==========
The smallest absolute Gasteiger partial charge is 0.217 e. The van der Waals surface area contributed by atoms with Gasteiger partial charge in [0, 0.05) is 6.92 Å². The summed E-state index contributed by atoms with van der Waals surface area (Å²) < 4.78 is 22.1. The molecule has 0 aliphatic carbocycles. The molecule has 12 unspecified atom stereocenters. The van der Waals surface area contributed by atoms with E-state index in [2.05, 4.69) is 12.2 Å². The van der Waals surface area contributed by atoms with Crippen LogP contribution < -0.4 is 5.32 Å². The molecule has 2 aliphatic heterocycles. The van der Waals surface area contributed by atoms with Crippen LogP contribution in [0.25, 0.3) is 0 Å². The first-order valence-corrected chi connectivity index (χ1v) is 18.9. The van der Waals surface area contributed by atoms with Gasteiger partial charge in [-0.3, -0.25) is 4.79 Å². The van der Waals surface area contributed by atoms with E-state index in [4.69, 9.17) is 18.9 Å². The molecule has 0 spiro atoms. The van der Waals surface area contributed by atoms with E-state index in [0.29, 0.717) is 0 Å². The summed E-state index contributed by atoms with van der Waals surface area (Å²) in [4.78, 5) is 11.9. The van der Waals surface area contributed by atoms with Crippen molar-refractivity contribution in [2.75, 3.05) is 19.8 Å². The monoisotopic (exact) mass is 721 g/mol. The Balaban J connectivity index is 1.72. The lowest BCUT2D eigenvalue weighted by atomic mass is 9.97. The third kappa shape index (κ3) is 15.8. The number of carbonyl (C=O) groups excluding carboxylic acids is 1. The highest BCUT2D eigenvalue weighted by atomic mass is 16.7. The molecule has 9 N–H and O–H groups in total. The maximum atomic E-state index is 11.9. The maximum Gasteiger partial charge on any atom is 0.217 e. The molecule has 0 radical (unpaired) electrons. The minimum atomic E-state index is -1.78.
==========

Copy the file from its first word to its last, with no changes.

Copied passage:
The smallest absolute Gasteiger partial charge is 0.217 e. The van der Waals surface area contributed by atoms with Gasteiger partial charge in [0, 0.05) is 6.92 Å². The summed E-state index contributed by atoms with van der Waals surface area (Å²) < 4.78 is 22.1. The molecule has 0 aliphatic carbocycles. The molecule has 12 unspecified atom stereocenters. The van der Waals surface area contributed by atoms with E-state index in [2.05, 4.69) is 12.2 Å². The van der Waals surface area contributed by atoms with Crippen LogP contribution < -0.4 is 5.32 Å². The molecule has 2 aliphatic heterocycles. The van der Waals surface area contributed by atoms with Crippen LogP contribution in [0.25, 0.3) is 0 Å². The first-order valence-corrected chi connectivity index (χ1v) is 18.9. The van der Waals surface area contributed by atoms with Gasteiger partial charge in [-0.3, -0.25) is 4.79 Å². The van der Waals surface area contributed by atoms with E-state index in [4.69, 9.17) is 18.9 Å². The molecule has 0 spiro atoms. The van der Waals surface area contributed by atoms with E-state index in [0.29, 0.717) is 0 Å². The summed E-state index contributed by atoms with van der Waals surface area (Å²) in [4.78, 5) is 11.9. The van der Waals surface area contributed by atoms with Crippen molar-refractivity contribution in [2.75, 3.05) is 19.8 Å². The monoisotopic (exact) mass is 721 g/mol. The Balaban J connectivity index is 1.72. The lowest BCUT2D eigenvalue weighted by atomic mass is 9.97. The third kappa shape index (κ3) is 15.8. The number of carbonyl (C=O) groups excluding carboxylic acids is 1. The highest BCUT2D eigenvalue weighted by atomic mass is 16.7. The molecule has 9 N–H and O–H groups in total. The maximum atomic E-state index is 11.9. The maximum Gasteiger partial charge on any atom is 0.217 e. The molecule has 0 radical (unpaired) electrons. The minimum atomic E-state index is -1.78.